Tuesday, 1 July 2014

Clun Valley Tramway

Over the year many modelers have been attracted by the idea of a light railway running westwards from Ludlow across the beautiful landscape of the Welsh borders towards Bringewood Chase, and Clun.

Geoff's recent posts on the village end of Llangunllo reminded me of Iain Rice's plan  based on Clun, and his Bringewood Chase layout.

Many year before though, in 1969, the RM featured another layout based on the area, J.E. Tennant's Clun Valley Tramway.

By today's standards this was crude OOn3 modelling with hacked about Triang Jinty chassis under most of the locos, but some of the buildings had real character. More to the point there was something very believable about the track plan and the way stock was distributed around the yard. This one photo "Redlake drifts slowly down the yard at Hopton Heath on a summer afternoon" sums up the sort of atmosphere I've always wanted to create one day.

Of course in those days I didn't know anything about the Irish narrow gauge lines that provided the prototypes for the models. After all I was only six at the time.


  1. This was a great influence on me, too, James. I think for all the reasons you give...it was crude in some ways, yet it had it's own atmosphere and I was captivated. The other similar classics for me were D. E. Lloyd's Augher Valley, unashamed Irish NG...(April '64 Railway Modeller) and a funny little line called the Kildoon Valley in the Nov '62 Railway Modeller. Aside from the Master (PDH) these systems had something of the magic about them. Even now, I still think of the photo on p 251 of the Kildoon Valley and it inspires me. Yes, don't worry, I'm getting help :-) It's so lovely to see that others have been inspired by J. E. Tennant's classic. I think it also shows that when we do something with love and enthusiasm, it shows through, no matter that the materials at hand or the skills at disposal were not olympian in scale!

  2. Iain,

    I've not come across the Kilddon Valley. David Mander's Stronalacher is another line I loved, with some very attractive photographic viewpoints. At some point I've no doubt I'll return to being predominantly a narrow gauge modeller,.

  3. Hi James, I loved the Stronalacher as well, although I lost the RM with it in...do you know the issue? I will try and get permission from Peco to feature the photos of Kildoon on my blog for you. I think I am probably an NG modeller at heart too...on the eve of my English A level, I stayed up all night working on an 00n3 loco depot while my parents thought I was in my bedroom studying :-). I passed by sheer good fortune, or perhaps my results were mixed up with someone elses!

  4. Iain,

    Sadly all my old RMs (strictly speaking all my father's old RMs) went missing in a house move. I had to buy this one off ebay. So the only pictures of Stronalacher I have are in the article from "Model & Miniature Railways". I spent revision time during my finals building a Brian Clarke Simplex.

  5. Haha! Glad to know I wasn't on my own with revision :-) The articles are July and September 1970 RM...I have just bought them...again! I gave most of my collection away to the WHR and now I keep wanting to read them again.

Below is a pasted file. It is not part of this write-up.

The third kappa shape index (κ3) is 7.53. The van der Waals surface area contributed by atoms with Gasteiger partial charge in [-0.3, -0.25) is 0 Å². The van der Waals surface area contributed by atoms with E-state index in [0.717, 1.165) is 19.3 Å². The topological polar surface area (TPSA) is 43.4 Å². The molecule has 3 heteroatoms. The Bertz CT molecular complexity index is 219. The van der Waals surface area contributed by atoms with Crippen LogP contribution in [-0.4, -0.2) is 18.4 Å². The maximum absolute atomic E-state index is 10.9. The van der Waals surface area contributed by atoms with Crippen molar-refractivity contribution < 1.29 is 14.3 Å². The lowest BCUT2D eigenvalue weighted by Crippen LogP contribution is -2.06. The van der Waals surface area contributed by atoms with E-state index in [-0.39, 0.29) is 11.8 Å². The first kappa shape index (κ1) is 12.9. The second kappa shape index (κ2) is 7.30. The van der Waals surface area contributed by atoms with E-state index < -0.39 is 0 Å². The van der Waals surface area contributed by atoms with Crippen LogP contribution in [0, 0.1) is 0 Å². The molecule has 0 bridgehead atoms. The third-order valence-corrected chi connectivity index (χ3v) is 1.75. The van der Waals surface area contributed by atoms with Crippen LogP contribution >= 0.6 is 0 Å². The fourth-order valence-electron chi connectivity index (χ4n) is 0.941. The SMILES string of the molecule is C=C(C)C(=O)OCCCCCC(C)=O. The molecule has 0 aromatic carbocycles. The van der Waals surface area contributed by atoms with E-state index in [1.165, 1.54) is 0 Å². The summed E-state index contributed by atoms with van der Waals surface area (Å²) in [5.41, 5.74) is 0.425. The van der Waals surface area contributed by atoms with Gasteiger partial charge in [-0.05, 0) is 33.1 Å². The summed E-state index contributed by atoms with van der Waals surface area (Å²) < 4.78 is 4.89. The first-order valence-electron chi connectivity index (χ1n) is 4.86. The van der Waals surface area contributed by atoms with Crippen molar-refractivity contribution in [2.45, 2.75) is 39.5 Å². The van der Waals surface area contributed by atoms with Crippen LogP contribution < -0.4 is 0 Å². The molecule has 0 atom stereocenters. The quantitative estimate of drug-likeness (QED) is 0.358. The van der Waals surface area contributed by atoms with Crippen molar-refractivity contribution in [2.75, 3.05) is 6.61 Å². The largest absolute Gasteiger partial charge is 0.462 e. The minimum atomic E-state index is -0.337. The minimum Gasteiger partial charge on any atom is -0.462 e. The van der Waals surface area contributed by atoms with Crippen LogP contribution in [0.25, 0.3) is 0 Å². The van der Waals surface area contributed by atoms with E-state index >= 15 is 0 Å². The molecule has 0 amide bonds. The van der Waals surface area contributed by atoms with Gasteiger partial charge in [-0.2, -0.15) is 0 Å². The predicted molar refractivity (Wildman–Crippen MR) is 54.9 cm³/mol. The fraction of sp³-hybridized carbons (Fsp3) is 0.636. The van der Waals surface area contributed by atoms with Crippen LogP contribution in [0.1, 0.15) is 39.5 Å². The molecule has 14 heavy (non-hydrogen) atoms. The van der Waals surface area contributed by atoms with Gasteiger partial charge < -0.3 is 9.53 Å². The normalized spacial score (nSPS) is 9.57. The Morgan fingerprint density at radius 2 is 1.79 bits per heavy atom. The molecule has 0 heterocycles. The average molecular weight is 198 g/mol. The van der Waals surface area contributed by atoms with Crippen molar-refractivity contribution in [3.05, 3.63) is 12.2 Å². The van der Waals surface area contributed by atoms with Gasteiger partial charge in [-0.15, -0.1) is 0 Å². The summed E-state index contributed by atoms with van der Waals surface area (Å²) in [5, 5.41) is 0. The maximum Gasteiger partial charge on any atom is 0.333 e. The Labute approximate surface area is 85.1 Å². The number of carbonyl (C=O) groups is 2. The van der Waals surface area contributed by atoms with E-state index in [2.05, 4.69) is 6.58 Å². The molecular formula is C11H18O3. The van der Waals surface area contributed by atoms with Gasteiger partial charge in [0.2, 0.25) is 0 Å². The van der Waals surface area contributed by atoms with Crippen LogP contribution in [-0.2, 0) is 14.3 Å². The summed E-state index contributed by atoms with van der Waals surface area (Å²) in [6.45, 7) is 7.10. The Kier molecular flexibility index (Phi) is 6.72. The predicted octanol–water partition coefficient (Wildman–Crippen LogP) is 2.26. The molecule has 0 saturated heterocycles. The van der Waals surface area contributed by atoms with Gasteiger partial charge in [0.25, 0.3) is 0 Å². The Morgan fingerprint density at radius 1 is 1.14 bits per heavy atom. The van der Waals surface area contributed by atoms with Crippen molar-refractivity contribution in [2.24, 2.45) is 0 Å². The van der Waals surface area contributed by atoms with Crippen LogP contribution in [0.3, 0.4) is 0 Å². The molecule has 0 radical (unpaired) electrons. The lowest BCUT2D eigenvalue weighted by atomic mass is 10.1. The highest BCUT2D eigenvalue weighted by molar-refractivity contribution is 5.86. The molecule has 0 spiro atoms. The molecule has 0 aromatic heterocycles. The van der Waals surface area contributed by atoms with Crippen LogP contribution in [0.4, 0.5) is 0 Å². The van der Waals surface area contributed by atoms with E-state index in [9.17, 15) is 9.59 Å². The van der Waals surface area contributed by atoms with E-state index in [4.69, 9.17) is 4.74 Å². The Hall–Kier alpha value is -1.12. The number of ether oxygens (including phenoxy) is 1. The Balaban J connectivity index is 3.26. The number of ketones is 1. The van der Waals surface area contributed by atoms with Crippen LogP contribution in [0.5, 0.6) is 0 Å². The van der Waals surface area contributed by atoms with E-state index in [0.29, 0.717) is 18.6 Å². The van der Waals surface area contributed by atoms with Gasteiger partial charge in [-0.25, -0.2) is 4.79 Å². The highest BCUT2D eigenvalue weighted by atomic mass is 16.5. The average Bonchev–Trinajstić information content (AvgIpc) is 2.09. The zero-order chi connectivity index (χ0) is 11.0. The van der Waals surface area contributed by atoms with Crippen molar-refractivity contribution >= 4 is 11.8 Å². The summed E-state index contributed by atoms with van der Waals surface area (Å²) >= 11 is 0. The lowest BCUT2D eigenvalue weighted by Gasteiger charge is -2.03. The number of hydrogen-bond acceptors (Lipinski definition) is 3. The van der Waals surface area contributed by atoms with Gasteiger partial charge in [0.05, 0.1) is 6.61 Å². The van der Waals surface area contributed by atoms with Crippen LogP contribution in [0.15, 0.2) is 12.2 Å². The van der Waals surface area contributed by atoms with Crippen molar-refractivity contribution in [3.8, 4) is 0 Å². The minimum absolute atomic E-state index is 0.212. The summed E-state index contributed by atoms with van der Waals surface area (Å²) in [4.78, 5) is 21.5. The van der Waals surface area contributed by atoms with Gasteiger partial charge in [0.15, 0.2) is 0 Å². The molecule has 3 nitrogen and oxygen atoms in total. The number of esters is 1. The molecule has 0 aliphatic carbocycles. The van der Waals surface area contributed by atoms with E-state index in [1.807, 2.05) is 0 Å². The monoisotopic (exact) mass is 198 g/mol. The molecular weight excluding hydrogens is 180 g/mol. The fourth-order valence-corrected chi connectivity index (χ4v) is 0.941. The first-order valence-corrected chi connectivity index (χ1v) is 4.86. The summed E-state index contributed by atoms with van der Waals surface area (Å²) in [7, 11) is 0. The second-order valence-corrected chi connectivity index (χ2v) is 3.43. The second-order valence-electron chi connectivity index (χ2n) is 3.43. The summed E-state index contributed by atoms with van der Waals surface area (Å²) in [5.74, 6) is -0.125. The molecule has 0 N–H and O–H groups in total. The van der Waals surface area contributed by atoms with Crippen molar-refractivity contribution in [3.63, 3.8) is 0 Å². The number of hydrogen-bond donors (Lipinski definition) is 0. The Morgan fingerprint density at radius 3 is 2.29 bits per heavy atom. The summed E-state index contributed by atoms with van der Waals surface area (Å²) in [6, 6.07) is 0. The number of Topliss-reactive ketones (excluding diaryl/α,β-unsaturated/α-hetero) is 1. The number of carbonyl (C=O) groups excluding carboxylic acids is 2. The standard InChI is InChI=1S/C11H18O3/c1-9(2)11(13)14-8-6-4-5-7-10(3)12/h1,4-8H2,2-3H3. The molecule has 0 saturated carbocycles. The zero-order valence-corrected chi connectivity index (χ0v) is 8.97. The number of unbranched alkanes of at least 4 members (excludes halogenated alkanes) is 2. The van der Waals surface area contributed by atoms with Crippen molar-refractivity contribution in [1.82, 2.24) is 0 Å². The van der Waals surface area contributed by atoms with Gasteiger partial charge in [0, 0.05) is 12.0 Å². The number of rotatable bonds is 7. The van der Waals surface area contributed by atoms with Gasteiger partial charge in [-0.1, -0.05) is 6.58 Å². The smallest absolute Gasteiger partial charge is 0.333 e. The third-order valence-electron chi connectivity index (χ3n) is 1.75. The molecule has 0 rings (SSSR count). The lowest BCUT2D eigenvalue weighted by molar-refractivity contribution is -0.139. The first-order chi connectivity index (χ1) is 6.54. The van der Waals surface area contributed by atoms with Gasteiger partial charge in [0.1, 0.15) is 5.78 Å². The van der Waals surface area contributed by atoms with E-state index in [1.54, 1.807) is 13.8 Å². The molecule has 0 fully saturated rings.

6. Can I be controversial and say that I think it's EASIER to produce fine, atmospheric modelling like this when you are working with crude standards. Today's obesession with perfect detailing and difficult to match RTR models makes people concentraite too much on tiny details and miss the big picture. I look at layouts like this and see something akin to impressionistic painting rather than a photograph. Look at the Madder Valley - loads of atmosphere that I think would be lost if the standards varied accross the model and we too perfect. It's that atmosphere that makes the miniature world look (to me) like photos I've seen of the real world at that time.

  7. Phil, Definitely controversial, and definitely half right.. . which also means half wrong.

    First of all, I don't think the CVT would look half as good if subjected to modern photography. The graininess, the muddy tones all add to the impressionistic effect. As it is the very crude elements, like the Superquick engine shed, stick out like several sore thumbs.

    A lot of finescale layouts can look rather too neat and tidy. You come across layouts occasionally where even the dirt has been modeled neatly. Is that the result of modelling to finescale standards, or simply the lack of an artistic eye? Usually, I suspect, the latter.

    I do think though there is something to be said for modelling what the eye perceives. That means knowing when the eye expects to see something to scale, but also perhaps when detail needs to be exaggerated or toned down. Things like windows, tiles, wire, chain, point rodding can all look wrong sometimes if modeled to scale. I think context matters though, Take brickwork. Sometimes Wills sheet can appear to have fart too much relief, and sometimes flat brickpaper looks...flat. Yet on another layout, or even another location on the same layout they can both look just right.

  8. I too was inspired by the 'Clun Valley Tramway' by J E Tennant. As well as the overall atmosphere, I was particularly intrigued by the various 'extention railways' and the 2-foot gauge feeder line. It was the whole idea of a railway network and feeders that got me. So much so that years later I explored the Clun valley area just to see where the CVT might have ran. I then discovered various local REAL railways, such as the Kerry Estate Tramway which has inspired my own modelling and prototype interest for years. Funny how reading an article as a kid can live with you for a lifetime!

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